When I initially applied for this test I thought we would be testing the AirZone Centro 35+10; another new pack for 2008 that has roughly 2700 cu in (44 l). Due to circumstances beyond the control of BackpackGearTest.org, the Centro 35 was the pack that we received. Based on the documentation available, and a bit of calculating, it appears that this pack is roughly 2100 cu in (34 l). After hearing that we were getting this smaller pack I didn't know if I would be able to adequately test it, especially during the cold winter season when more gear is needed for survival. I seriously debated about letting someone else test this; someone who would have a better opportunity to give this test the review that it deserved.
That was until I realized exactly how much stuff I can cram into a pack this size. I decided that the best way to see whether this pack would have enough room for me was to pack it as full as I could get it with everything I thought I might need during a 2 night outing. After about 10 minutes of packing, I still had room. It seemed as if this was some sort of magical Bag of Holding as it kept swallowing up everything that I was feeding it. After about 20 minutes I finally had a pack filled with the following items:
In short... this thing holds a lot! In addition to the above contents I had a 3 lb (1.4 kg) tent, 1 extra set of clothing, and an extra Nalgene bottle in my 4800 cu in (79 l) pack just 2 weeks ago on an overnight. I don't know if the pack design was causing me problems or what, but I had more trouble loading that pack than I did the AirZone Centro 35. I'll definitely be taking another picture of the contents for an actual trip in the near future to show exactly what I fit in the pack on various outings.
All things considered, I am definitely pleased to be testing this pack. The quality workmanship, numerous features, adjustability, fit, and sheer volume of this pack make it a very appealing pack. I'd like to thank Lowe Alpine and BackpackGearTest.org for the opportunity to test the AirZone Centro 35 backpack.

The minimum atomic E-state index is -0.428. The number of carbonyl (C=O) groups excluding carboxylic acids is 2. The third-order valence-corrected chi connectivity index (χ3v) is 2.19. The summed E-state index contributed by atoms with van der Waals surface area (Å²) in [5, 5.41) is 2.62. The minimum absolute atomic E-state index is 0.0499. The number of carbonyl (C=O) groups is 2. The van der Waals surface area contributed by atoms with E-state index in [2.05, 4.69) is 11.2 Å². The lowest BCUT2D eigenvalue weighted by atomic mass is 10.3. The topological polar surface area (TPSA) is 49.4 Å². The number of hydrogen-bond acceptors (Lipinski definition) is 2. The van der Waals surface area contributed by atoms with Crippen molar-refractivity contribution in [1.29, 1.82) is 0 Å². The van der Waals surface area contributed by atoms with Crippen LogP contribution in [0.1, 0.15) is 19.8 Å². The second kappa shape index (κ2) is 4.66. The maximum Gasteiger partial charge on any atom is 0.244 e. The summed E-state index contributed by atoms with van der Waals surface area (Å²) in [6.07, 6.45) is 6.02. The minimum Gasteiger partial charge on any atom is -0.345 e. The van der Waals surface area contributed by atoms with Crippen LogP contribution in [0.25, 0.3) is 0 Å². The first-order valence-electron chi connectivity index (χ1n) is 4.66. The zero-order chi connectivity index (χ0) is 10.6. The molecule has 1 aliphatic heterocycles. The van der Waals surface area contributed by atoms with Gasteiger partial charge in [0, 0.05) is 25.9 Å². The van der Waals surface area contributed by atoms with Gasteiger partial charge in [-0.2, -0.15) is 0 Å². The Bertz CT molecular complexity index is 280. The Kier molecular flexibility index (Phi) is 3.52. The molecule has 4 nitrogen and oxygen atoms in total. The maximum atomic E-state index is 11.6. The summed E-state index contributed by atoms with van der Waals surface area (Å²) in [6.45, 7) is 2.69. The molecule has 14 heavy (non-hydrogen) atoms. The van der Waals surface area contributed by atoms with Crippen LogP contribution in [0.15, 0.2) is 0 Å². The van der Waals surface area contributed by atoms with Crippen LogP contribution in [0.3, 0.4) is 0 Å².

Field Report: March 11, 2008
Field Locations:During this testing phase, I was able to use this pack for a couple of day hikes. Both hikes were in the Pennyrile State Forest, a 14,000 a (5600 ha) section of forest that has roughly 23 mi (37 km) of trails. The elevation for the area is between 400 -700 ft (122 - 213 m) with slow rolling hills and steep cliffs in some areas. Both hikes were around relatively small loops. The first I took with my daughter around the Cane Trial. The precipitation was in the form of snow. There were big flakes falling during the start of out outing, but most of the snow was blowing off the trees as opposed to falling from the sky. While it was only a 1.75 mi (2.82 km) loop, it took us almost 2.5 hours since we were taking our time for her first hike. The area was fairly hilly with moderate climbs. We had to stop and catch our breath halfway up a few of the hills due to the steep angle. The second trip was around the Lake Trail this past weekend. We received an unusual amount of snow fall, 8+ in (20+ cm), the night before so this was quite an opportunity for me. However, there was no precipitation that day. The trail was roughly 3 miles in total with gentle rolling hills as the trail wound around the lake and not really any steep sections to get tired on. While it took us 3 hours to complete the loop, there was a good deal of downtime as we setup my hammock for the first time in the field.
Performance:I'm not sure if it was due to the light 20 lb (9 kg) weight I was carrying, the design of the Lowe Alpine AirZone Centro 35 itself, or a combination of the two but I do remember a defining moment that I had about 35 minutes into my first hike that I have never had before; I forgot I was even wearing a pack. I'm serious, because I was so comfortable and at ease with the way this pack rode on my back, I honestly forgot that I had it on! I went to lean up against a tree and slipped off due to the bulkiness I had on my back, but I was at no time in any discomfort or pain during the hikes. I have never felt this comfortable wearing a pack of any kind, much less one that I had crammed with 2 days worth of supplies. This pack is easily one of the most comfortable packs I have ever worn. It rode nice and tight to my back without restricting my movement or causing me to overheat.